Shaker Test Data
The numbers on the bottom and left of the graphs represent
the increments of adjustment (detent clicks) from full hard for
the front and rear shocks. At the lower left of each graph all
the shocks are set for high forces and at the upper right they
are all set full soft.
"We process the data statistically to minimize error,"
explains Hedlund. "Then we graph it as colored gradient
lines. The bar on the right shows the overall range. A change
0.84 to 0.85 is something the driver can feel on the track. 0.85
to 0.90 is a big change. The graph is like a map. Blue is better,
red is worse. The spacing of the lines is the gradient.
"Looking at each corner is an overall view. The lines
show front-to-rear coupling if there is any. This is usually
not the case in stock cars but open-wheel cars can have a lot
of front/rear coupling. A shock change at the front can affect
the rear of the car.
"The pitch dynamic balance chart compares the characteristic
of the disturbance of the front and rear of the car. In the end
the team needs to compromise and choose between optimum grip
or minimum pitch disturbance. On a bumpy track they might minimize
pitch. Driver feedback and a stop watch tells what works. Formula
1 teams allow pitch in search of more grip because most of the
tracks they run on are so smooth. The Speedway at Indianapolis
is smooth but there is enough high frequency disturbance on the
track to excite a car in pitch."
This first group of graphs shows grip disturbance data from
each corner of the car during a low-speed test. The narrow vertical
bar on the right of each graph is the range of the grip disturbance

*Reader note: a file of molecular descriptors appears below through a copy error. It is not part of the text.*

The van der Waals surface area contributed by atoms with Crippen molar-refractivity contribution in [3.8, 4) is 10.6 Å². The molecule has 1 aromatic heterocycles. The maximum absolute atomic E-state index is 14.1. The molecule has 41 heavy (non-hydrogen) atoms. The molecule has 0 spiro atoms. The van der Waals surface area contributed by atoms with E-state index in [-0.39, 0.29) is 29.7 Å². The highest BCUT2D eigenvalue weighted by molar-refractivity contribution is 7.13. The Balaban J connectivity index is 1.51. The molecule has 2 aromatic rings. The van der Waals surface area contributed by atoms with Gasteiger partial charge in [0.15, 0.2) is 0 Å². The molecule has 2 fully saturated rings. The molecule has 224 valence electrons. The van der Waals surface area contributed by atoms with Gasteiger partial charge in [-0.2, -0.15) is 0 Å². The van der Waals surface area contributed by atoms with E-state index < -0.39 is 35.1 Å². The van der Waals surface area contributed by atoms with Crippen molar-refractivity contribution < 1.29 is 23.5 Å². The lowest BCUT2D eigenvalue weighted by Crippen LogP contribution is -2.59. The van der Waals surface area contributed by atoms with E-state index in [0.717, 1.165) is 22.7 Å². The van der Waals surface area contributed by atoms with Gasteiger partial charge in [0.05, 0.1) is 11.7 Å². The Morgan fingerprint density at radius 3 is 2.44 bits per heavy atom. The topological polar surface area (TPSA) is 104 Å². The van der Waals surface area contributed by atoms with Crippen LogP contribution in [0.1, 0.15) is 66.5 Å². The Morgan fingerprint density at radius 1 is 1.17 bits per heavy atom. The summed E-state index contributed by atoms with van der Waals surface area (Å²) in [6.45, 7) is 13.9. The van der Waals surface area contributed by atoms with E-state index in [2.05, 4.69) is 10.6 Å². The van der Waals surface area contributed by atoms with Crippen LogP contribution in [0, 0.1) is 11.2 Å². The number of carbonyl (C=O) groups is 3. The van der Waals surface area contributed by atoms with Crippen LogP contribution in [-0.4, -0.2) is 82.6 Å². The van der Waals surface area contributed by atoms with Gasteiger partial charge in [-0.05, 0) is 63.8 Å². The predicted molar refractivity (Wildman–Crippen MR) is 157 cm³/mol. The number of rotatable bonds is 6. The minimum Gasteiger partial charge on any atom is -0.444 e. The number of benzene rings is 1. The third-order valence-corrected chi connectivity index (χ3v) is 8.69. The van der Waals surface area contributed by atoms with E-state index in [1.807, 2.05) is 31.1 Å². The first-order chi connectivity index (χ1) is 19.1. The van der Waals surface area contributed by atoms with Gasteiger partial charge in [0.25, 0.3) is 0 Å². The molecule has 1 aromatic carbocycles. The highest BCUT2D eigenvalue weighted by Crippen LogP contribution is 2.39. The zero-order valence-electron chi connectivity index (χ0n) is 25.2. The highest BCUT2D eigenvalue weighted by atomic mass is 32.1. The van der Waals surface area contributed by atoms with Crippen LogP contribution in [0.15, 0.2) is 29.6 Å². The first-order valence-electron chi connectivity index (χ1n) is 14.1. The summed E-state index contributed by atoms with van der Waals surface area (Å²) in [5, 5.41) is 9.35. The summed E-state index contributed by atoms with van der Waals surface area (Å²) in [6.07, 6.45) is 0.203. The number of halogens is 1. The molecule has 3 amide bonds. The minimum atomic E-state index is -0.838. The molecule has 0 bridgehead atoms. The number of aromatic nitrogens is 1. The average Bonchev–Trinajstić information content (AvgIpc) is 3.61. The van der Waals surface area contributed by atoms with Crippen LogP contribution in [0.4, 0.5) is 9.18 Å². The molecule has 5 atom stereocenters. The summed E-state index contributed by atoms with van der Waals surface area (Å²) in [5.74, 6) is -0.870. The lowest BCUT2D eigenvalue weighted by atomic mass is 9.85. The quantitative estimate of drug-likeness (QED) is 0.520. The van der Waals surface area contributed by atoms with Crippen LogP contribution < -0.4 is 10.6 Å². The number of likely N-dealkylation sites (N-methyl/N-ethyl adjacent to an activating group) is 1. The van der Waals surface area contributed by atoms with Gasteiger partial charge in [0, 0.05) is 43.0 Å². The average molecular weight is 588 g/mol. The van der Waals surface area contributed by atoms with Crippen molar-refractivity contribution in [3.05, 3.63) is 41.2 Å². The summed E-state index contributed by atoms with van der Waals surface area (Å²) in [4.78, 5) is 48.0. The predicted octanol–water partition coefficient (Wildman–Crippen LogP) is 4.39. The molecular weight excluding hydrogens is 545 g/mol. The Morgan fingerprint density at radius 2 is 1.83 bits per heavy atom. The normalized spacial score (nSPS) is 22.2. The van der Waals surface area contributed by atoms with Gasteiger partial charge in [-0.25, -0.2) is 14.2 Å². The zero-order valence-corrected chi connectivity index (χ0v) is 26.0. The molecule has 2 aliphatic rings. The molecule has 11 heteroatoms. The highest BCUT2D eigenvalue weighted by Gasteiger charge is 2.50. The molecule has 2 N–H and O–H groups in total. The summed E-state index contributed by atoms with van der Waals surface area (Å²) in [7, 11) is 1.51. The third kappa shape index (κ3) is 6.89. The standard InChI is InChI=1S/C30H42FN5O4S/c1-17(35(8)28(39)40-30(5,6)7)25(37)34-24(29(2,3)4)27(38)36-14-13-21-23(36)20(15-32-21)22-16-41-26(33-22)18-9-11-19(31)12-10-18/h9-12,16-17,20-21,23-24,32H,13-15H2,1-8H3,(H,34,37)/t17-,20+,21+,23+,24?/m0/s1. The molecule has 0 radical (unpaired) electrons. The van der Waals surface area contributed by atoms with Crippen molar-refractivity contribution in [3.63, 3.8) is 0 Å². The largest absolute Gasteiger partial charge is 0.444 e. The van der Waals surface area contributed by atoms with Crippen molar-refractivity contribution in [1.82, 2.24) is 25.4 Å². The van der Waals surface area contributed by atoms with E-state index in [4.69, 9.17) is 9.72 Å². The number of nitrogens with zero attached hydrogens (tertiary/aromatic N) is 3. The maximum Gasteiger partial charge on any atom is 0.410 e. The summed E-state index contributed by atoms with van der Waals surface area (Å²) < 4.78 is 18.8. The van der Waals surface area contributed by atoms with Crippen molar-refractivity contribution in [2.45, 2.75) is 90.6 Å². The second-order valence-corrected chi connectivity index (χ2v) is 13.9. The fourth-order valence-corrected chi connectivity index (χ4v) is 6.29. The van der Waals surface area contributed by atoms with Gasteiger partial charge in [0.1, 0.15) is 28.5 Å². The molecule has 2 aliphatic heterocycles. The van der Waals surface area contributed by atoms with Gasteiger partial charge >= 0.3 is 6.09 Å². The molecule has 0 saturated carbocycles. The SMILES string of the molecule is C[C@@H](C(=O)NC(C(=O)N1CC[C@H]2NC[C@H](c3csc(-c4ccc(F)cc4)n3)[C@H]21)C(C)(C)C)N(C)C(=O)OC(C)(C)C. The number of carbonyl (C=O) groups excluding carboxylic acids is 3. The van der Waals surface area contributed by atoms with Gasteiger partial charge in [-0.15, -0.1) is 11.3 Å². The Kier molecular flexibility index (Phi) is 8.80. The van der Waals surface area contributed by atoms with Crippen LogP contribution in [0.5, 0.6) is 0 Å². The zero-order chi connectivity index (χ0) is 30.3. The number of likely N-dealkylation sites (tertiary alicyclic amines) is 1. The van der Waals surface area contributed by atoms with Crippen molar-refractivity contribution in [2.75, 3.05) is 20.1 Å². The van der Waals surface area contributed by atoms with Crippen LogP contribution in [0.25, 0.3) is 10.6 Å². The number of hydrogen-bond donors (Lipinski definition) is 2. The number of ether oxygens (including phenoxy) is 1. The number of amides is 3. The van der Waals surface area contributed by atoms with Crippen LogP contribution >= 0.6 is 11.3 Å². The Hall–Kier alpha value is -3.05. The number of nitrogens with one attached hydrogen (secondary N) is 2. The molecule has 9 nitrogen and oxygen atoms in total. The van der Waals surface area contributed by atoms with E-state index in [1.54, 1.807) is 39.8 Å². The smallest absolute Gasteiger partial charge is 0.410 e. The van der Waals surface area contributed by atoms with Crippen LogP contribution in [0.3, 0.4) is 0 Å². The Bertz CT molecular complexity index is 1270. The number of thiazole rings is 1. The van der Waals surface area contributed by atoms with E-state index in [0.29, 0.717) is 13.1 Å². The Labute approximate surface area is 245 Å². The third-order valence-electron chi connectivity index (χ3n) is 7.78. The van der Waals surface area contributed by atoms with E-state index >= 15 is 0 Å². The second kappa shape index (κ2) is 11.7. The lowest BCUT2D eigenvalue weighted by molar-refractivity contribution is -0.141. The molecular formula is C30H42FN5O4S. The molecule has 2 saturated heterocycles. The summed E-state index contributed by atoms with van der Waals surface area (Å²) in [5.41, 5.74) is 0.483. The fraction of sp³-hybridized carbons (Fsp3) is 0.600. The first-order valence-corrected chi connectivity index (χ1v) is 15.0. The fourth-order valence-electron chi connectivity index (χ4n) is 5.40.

characteristic as calculated by the Öhlins method. Blue
is better, red is worse. The graphs of the two front corners
show lines running vertically corresponding to front shock adjustments
and the lines on the two rear graphs are horizontal. This means
the two ends of the car are decoupled.
The blue colors show stiffer damper settings are better. The
numbers represent clicks from full hard so lower numbers are
stiffer settings. The small distance between some lines and colors
shows that relative disturbance can go from good to bad with
just a few clicks of shock adjustment
The second batch of data emphasizes pitch disturbance. On
the top two graphs, depicting front and rear grip disturbance,
the lines show that the front and rear of the car are decoupled
and stiffer shock settings are better. The overall graph also
recommends stiffer shock settings. But the pitch dynamic balance
graph is more complicated showing an area of concern in the region
of stiff front/soft rear settings. This is where compromise choices
and track testing helps with the decision.
"We can input forces to the tires at higher frequencies
than other methods," Hedlund said. "We're focusing
on the tires, using the spring and damper to control the tire.
You'd rather give up some body control to optimize tire forces,
but driver feedback determines how far you can go in that direction.
You're always compromising in racecar setups so the gradient
format of this data is useful. The data becomes another tool
the team can use to drive compromises."
Racing is complicated. Race engineers need all the help they
can get to help them find setups with more absolute grip and
more controllable grip. Driver comfort will always be important.
Compromise dominates the decision process.
Race teams need answers and dynamic testing is another tool
providing data. The Öhlins method of data presentation shown
here gives a test customer something to take away that points
toward better and worse adjustments. But, as Mats Hedlund pointed
out, on-track correlation is still necessary.
At the moment Formula 1 teams depend heavily on shaker rigs
for both reliability testing and setup generation. CART teams
also use shaker-rig testing to point them toward spring/damper
combinations that minimize pitch sensitivity and maximize grip.
But race teams without shaker-rig experience might need to
generate a leap of faith in order to commit to a seven-post test.
But many top teams, both open wheel and stock car, are confirming
shaker-born setups with track testing and race results. Shaker
rigs seem destined to follow in the footsteps of wind tunnels
and become a must-have tool for top-level professional race teams.
Contact Ohlins in No. Carolina at 828-692-4525.